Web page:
We left around 2:45 and I have to say it was a very unique and engaging voting experience. I do think it marginalizes some folks, particularly people who do not speak English proficiently, people who are low income and/or working on weekends, parents of young children, elderly folks, and people with disabilities. So, I can't say that I think it is a very fair way of doing things. For example, Bryn had to work today, and I doubt that her employer (Whole Foods) allowed her to leave to participate in this two hour process. I don't know that yet, but you can imagine that most people working minimum wage or hourly jobs with no benefits are not going to be able to participate in this process--I don't think that is fair. So, while I had a great time participating, meeting neighbors, and feeling the energy of the crowd, I couldn't help but think about those that the process excludes.

I did put my vote down for Obama. Why (you didn't ask...)? It's not that I think he is perfect, but I do think he has an incredible way of inspiring people to get involved and interested, not only in politics, but also in the country and the local community. I think he has a way of getting people to be passionate about change and passionate about actively doing something to make this country a better place to live, work, and raise a family. I can't say that I really vote based on what a candidate says about his or her policy ideas, because I think those rarely line up with what takes place after a candidate is actually elected. And I don't think the lack of follow through can always be blamed on the candidate; we do live in a democracy and the President / elected official cannot always do what he or she promises to do, because we have a system of checks on executive power. Anyway, so I think for me the biggest draw to Barack Obama is his relatively clean slate (again, he's not perfect; but none of them and none of us are, either) coupled with his ability to truly inspire people, especially young people. And those young people did come out today to vote for him, so it goes beyond just being a celebrity to actually moving people to action. I think that young people need to feel inspired by their leaders, we need to feel hopeful that what we do and think matters to someone. We, as the future of this country, are facing many obstacles: graduating and entering the workforce during an economic crisis, a shrinking middle class (and it really is shrinking; I've done that research), a world that is full of conflict (some of which are perpetuated by our national policies), the dim prospect of social security for our generation, a huge national deficit, overseas competition for jobs we are qualified to perform, a tarnished image in the international political arena, the destruction of our environment, and the rising cost and declining value of a college degree. I don't mean to sound doom and gloom, but I do think that those of us who are in the generation that must push for these issues to be addressed--if we want a comfortable middle/old age and a comfortable life for our children and grandchildren--need to feel like someone can help us find the solutions to these issues. And I think that Barack Obama is that person. Amen.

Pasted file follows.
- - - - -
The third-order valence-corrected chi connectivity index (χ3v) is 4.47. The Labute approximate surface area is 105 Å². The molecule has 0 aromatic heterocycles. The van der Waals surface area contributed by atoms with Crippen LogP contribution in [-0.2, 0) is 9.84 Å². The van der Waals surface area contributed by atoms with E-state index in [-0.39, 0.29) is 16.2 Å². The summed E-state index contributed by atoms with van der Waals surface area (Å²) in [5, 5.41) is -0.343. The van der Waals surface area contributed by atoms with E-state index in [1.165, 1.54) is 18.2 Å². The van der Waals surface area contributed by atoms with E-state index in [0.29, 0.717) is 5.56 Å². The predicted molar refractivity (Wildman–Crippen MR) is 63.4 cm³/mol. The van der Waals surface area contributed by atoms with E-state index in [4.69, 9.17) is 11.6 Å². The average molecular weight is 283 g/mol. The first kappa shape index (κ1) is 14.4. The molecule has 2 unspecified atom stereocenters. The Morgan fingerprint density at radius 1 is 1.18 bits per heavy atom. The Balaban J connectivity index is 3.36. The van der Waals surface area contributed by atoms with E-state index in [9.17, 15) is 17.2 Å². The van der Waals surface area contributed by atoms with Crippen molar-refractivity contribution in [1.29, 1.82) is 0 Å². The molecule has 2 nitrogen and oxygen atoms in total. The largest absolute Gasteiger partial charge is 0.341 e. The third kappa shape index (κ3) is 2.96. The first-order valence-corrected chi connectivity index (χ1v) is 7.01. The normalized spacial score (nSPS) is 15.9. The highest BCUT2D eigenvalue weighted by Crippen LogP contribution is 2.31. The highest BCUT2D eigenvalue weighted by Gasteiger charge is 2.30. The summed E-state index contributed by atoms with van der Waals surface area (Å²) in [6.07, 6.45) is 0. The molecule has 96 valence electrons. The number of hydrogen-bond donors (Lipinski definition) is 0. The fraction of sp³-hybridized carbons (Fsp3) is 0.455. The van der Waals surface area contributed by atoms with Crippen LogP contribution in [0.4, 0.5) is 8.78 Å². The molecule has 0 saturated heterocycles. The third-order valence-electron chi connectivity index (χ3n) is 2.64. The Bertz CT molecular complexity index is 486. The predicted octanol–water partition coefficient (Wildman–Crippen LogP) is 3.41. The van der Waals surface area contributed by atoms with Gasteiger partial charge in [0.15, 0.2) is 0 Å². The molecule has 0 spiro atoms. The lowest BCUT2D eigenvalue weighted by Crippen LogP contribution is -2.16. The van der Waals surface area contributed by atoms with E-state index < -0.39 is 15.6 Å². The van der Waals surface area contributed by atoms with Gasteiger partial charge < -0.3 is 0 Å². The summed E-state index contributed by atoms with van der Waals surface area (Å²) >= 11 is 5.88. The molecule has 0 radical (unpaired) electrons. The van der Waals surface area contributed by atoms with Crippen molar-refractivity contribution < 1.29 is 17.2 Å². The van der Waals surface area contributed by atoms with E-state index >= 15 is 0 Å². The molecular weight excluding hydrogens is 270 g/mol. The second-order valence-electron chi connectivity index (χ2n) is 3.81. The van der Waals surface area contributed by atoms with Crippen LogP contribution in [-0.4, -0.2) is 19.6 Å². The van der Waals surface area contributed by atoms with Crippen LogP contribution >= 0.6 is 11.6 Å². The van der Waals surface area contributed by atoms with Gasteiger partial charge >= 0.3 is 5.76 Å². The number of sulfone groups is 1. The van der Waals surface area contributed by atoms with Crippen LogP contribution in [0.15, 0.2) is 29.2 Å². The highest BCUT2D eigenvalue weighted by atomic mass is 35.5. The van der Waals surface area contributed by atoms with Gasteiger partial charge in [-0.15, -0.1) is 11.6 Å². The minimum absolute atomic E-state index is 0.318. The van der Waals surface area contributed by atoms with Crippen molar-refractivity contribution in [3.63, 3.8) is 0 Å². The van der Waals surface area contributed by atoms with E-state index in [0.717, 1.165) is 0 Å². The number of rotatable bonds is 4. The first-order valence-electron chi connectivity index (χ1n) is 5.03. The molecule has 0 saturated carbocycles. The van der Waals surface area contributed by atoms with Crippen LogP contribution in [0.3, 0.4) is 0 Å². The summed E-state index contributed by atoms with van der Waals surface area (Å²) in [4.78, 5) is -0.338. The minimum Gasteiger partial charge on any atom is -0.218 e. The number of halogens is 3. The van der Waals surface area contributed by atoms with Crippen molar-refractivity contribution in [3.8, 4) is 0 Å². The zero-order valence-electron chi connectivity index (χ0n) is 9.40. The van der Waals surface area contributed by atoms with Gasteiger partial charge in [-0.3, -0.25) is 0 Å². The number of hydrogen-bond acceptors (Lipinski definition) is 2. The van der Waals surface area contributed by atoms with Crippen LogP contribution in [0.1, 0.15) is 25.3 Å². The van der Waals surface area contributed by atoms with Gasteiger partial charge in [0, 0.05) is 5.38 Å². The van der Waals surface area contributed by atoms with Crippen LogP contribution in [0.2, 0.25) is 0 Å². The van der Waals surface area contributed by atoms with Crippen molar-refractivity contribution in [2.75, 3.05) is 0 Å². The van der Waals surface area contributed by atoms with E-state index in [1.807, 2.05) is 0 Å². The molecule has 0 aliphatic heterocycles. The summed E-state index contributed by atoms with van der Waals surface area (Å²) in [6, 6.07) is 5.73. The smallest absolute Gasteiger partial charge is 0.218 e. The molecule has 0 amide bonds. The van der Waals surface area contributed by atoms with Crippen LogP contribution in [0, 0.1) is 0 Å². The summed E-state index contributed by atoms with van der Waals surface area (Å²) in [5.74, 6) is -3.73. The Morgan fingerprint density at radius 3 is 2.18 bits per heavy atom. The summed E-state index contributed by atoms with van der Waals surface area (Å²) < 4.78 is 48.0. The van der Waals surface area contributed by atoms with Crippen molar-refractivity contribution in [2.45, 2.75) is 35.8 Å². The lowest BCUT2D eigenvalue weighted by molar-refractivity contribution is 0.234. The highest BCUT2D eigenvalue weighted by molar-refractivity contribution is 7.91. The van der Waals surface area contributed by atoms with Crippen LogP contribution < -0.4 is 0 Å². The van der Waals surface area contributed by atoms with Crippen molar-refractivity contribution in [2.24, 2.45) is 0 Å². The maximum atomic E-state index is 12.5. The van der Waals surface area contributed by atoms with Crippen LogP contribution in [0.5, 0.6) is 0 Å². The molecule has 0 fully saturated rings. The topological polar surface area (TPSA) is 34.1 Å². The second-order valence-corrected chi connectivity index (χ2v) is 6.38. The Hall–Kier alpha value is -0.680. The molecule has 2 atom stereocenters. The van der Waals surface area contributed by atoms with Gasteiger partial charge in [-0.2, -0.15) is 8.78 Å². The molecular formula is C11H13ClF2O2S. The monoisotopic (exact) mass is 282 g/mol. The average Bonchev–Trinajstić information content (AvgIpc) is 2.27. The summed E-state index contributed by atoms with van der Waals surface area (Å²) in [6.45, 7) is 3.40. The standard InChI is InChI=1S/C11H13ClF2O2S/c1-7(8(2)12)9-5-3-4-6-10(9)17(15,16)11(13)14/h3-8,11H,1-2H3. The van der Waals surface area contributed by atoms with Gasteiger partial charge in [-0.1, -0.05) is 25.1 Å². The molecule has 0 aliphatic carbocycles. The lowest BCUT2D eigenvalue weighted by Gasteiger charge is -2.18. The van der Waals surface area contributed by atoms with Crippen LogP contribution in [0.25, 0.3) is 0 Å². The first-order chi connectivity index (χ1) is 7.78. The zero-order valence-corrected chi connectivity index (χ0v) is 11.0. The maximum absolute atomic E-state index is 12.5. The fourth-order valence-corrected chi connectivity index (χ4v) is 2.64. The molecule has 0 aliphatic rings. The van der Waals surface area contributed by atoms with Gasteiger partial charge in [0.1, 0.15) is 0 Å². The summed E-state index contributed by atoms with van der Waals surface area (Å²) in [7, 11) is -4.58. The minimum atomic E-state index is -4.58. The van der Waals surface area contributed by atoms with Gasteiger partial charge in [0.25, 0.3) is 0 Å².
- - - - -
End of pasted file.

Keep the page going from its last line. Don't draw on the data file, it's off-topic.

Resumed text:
Mr. Fob said...

Well stated--both your critique of the caucus process and your reasons for supporting Obama. My precinct had 108 people attend, many of them college students there to vote for Obama. This is yet another reason he should be the Democratic nominee: he gets 18-25 year olds to vote, and come November that's what it'll take to stop McCain.

And here I assumed from your blog mascot that you were a devoted Republican! (Okay, not really.)

LAY-ah said...

thanks for the insight lady. miss you much.

Dos Blessed said...

Vote Knopf 08!
great insight.